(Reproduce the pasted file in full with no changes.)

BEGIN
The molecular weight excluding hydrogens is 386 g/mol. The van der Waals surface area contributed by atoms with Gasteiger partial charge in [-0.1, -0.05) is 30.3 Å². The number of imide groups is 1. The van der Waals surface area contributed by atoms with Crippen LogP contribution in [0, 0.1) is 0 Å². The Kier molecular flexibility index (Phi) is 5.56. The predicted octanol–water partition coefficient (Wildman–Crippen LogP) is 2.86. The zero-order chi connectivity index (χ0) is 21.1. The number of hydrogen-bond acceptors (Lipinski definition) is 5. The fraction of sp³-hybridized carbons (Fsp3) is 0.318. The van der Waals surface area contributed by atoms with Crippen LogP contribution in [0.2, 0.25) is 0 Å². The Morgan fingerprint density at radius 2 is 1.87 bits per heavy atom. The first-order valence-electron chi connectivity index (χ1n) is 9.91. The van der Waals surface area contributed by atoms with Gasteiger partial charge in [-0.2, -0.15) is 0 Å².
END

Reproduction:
The molecular weight excluding hydrogens is 386 g/mol. The van der Waals surface area contributed by atoms with Gasteiger partial charge in [-0.1, -0.05) is 30.3 Å². The number of imide groups is 1. The van der Waals surface area contributed by atoms with Crippen LogP contribution in [0, 0.1) is 0 Å². The Kier molecular flexibility index (Phi) is 5.56. The predicted octanol–water partition coefficient (Wildman–Crippen LogP) is 2.86. The zero-order chi connectivity index (χ0) is 21.1. The number of hydrogen-bond acceptors (Lipinski definition) is 5. The fraction of sp³-hybridized carbons (Fsp3) is 0.318. The van der Waals surface area contributed by atoms with Crippen LogP contribution in [0.2, 0.25) is 0 Å². The Morgan fingerprint density at radius 2 is 1.87 bits per heavy atom. The first-order valence-electron chi connectivity index (χ1n) is 9.91. The van der Waals surface area contributed by atoms with Gasteiger partial charge in [-0.2, -0.15) is 0 Å².